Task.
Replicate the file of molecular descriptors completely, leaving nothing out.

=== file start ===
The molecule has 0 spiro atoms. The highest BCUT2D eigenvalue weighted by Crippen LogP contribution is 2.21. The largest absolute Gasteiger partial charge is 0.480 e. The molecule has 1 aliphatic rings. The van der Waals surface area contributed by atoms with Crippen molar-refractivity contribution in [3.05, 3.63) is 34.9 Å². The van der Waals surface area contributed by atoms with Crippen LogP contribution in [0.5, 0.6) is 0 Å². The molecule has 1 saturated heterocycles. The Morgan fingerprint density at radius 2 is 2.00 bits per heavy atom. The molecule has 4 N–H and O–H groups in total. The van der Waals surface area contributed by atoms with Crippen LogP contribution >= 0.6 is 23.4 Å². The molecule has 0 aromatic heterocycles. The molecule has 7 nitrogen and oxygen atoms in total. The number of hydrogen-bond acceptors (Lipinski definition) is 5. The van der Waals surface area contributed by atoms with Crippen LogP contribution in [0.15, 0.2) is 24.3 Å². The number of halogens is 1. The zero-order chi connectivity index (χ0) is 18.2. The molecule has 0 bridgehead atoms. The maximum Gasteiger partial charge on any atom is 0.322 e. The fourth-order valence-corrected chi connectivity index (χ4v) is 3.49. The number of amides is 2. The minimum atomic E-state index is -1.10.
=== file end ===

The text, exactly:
The molecule has 0 spiro atoms. The highest BCUT2D eigenvalue weighted by Crippen LogP contribution is 2.21. The largest absolute Gasteiger partial charge is 0.480 e. The molecule has 1 aliphatic rings. The van der Waals surface area contributed by atoms with Crippen molar-refractivity contribution in [3.05, 3.63) is 34.9 Å². The van der Waals surface area contributed by atoms with Crippen LogP contribution in [0.5, 0.6) is 0 Å². The molecule has 1 saturated heterocycles. The Morgan fingerprint density at radius 2 is 2.00 bits per heavy atom. The molecule has 4 N–H and O–H groups in total. The van der Waals surface area contributed by atoms with Crippen LogP contribution >= 0.6 is 23.4 Å². The molecule has 0 aromatic heterocycles. The molecule has 7 nitrogen and oxygen atoms in total. The number of hydrogen-bond acceptors (Lipinski definition) is 5. The van der Waals surface area contributed by atoms with Crippen LogP contribution in [0.15, 0.2) is 24.3 Å². The number of halogens is 1. The zero-order chi connectivity index (χ0) is 18.2. The molecule has 0 bridgehead atoms. The maximum Gasteiger partial charge on any atom is 0.322 e. The fourth-order valence-corrected chi connectivity index (χ4v) is 3.49. The number of amides is 2. The minimum atomic E-state index is -1.10.